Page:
Of course, you’re not limited to setting the background colors on a cell-by-cell basis; you can also set the background color for an entire range of cells, all at the same time. For example, the following script enters values into cells A1 through D1, and then uses the UsedRange property of the worksheet to create a range consisting of all four of these cells. The script then sets the background color for each cell in the range using this line of code:



objRange.Interior.ColorIndex = 44



Here’s the complete script:



Set objExcel = CreateObject("Excel.Application")
objExcel.Visible = True
Set objWorkbook = objExcel.Workbooks.Add()
Set objWorksheet = objWorkbook.Worksheets(1)

objExcel.Cells(1, 1).Value = "A"
objExcel.Cells(1, 2).Value = "B"
objExcel.Cells(1, 3).Value = "C"
objExcel.Cells(1, 4).Value = "D"

Set objRange = objWorksheet.UsedRange
objRange.Interior.ColorIndex = 44



Now, it’s nice to know that you can easily set the background color of a cell (or group of cells) to any number between 1 and 56; it would be even nicer to know what a cell would actually look like with a background color of 13 or 17 or 38. (Green? Red? Magenta?) To tell you the truth, we don’t know if these color indices are documented anywhere; however, it’s easy enough to create a script that can show you the numbers 1 through 56 and their corresponding color indices. In fact, here’s a script that does just that:



Set objExcel = CreateObject("Excel.Application")
objExcel.Visible = True
Set objWorkbook = objExcel.Workbooks.Add()
Set objWorksheet = objWorkbook.Worksheets(1)

For i = 1 to 14
    objExcel.Cells(i, 1).Value = i
    objExcel.Cells(i, 2).Interior.ColorIndex = i
Next

For i = 15 to 28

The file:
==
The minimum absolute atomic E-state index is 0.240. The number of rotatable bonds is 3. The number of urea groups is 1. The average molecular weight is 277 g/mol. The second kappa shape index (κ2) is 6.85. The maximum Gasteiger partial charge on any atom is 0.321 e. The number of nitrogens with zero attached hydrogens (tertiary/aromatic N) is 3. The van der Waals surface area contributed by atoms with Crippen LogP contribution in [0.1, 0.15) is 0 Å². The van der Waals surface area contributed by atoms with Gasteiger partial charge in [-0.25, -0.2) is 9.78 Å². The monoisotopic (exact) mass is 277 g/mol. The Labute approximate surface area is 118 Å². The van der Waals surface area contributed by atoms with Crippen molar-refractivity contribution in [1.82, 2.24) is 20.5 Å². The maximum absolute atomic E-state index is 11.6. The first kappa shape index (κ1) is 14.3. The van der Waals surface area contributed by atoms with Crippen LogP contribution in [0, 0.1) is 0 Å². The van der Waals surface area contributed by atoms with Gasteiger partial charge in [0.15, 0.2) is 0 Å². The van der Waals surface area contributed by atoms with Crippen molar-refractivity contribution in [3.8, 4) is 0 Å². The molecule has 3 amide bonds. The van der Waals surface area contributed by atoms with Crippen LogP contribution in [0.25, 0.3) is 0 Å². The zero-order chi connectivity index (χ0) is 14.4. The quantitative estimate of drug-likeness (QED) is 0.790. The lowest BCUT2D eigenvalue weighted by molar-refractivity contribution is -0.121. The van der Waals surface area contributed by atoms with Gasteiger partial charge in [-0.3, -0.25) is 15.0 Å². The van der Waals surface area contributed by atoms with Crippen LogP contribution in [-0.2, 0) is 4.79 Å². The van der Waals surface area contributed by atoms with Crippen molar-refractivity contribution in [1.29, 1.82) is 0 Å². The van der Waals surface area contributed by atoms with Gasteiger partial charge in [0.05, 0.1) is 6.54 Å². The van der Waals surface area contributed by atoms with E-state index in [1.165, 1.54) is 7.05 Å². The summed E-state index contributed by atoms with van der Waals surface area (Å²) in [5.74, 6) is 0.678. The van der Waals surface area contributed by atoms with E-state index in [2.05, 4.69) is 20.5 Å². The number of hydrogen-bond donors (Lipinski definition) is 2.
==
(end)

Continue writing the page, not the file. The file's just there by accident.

objExcel.Cells(i - 14, 3).Value = i
    objExcel.Cells(i - 14, 4).Interior.ColorIndex = i
Next

For i = 29 to 42
    objExcel.Cells(i - 28, 5).Value = i
    objExcel.Cells(i - 28, 6).Interior.ColorIndex = i
Next

For i = 43 to 56
    objExcel.Cells(i - 42, 7).Value = i
    objExcel.Cells(i - 42, 8).Interior.ColorIndex = i
Next



When you run the script, you should get output similar to this:

Microsoft Excel


As it turns out, 13 is a purple, 17 a shade of blue, and 38 a kind of pink. Like they say: pretty as a picture.

If you want to remove the background color for a cell, simply set the value of ColorIndex to the constant xlColorIndexNone (make sure you assign the constant the value -4142). Here’s a sample script that sets the background color for cell B1, pauses for three seconds, and then removes that color:



Const xlColorIndexNone = -4142

Set objExcel = CreateObject("Excel.Application")
objExcel.Visible = True
Set objWorkbook = objExcel.Workbooks.Add()
Set objWorksheet = objWorkbook.Worksheets(1)

objExcel.Cells(1, 1).Value = "A"
objExcel.Cells(1, 2).Value = "B"
objExcel.Cells(1, 3).Value = "C"
objExcel.Cells(1, 4).Value = "D"
objExcel.Cells(1, 2).Interior.ColorIndex = 44

Wscript.Sleep 3000

objExcel.Cells(1, 2).Interior.ColorIndex = xlColorIndexNone



Special bonus script

The ColorIndex property can also be used to change the font color for a cell. Want orangish-yellow text in cell B1? Then use a script similar to this, which assigns the value 44 to the cell’s Font.ColorIndex property:



Set objExcel = CreateObject("Excel.Application")
objExcel.Visible = True
Set objWorkbook = objExcel.Workbooks.Add()
Set objWorksheet = objWorkbook.Worksheets(1)

objExcel.Cells(1, 1).Value = "A"
objExcel.Cells(1, 2).Value = "B"
objExcel.Cells(1, 3).Value = "C"
objExcel.Cells(1, 4).Value = "D"

objExcel.Cells(1, 2).Font.ColorIndex = 44



Was this page helpful?
(1500 characters remaining)
Thank you for your feedback
Show:
© 2014 Microsoft